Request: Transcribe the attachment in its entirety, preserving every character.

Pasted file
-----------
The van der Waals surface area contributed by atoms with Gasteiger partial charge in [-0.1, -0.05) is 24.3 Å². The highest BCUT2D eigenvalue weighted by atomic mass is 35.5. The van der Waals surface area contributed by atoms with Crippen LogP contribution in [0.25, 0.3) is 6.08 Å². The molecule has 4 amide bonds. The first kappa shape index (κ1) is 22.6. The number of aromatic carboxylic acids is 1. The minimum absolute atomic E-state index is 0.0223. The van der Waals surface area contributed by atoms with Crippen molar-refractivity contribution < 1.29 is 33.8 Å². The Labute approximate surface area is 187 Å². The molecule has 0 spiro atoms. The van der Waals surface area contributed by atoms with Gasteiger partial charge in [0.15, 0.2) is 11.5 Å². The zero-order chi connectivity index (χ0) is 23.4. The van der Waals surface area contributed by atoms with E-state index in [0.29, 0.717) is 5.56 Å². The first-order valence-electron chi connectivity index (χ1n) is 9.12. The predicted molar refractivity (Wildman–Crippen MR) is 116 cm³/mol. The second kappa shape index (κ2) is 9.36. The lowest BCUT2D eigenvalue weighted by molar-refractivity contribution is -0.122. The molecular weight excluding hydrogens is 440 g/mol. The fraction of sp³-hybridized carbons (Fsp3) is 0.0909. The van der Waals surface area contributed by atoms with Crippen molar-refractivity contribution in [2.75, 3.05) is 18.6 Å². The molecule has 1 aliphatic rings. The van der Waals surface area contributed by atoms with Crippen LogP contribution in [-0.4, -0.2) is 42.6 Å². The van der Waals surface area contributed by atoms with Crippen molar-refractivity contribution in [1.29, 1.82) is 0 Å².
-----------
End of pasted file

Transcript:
The van der Waals surface area contributed by atoms with Gasteiger partial charge in [-0.1, -0.05) is 24.3 Å². The highest BCUT2D eigenvalue weighted by atomic mass is 35.5. The van der Waals surface area contributed by atoms with Crippen LogP contribution in [0.25, 0.3) is 6.08 Å². The molecule has 4 amide bonds. The first kappa shape index (κ1) is 22.6. The number of aromatic carboxylic acids is 1. The minimum absolute atomic E-state index is 0.0223. The van der Waals surface area contributed by atoms with Crippen molar-refractivity contribution < 1.29 is 33.8 Å². The Labute approximate surface area is 187 Å². The molecule has 0 spiro atoms. The van der Waals surface area contributed by atoms with Gasteiger partial charge in [0.15, 0.2) is 11.5 Å². The zero-order chi connectivity index (χ0) is 23.4. The van der Waals surface area contributed by atoms with E-state index in [0.29, 0.717) is 5.56 Å². The first-order valence-electron chi connectivity index (χ1n) is 9.12. The predicted molar refractivity (Wildman–Crippen MR) is 116 cm³/mol. The second kappa shape index (κ2) is 9.36. The lowest BCUT2D eigenvalue weighted by molar-refractivity contribution is -0.122. The molecular weight excluding hydrogens is 440 g/mol. The fraction of sp³-hybridized carbons (Fsp3) is 0.0909. The van der Waals surface area contributed by atoms with Crippen molar-refractivity contribution in [2.75, 3.05) is 18.6 Å². The molecule has 1 aliphatic rings. The van der Waals surface area contributed by atoms with Crippen LogP contribution in [-0.4, -0.2) is 42.6 Å². The van der Waals surface area contributed by atoms with Crippen molar-refractivity contribution in [1.29, 1.82) is 0 Å².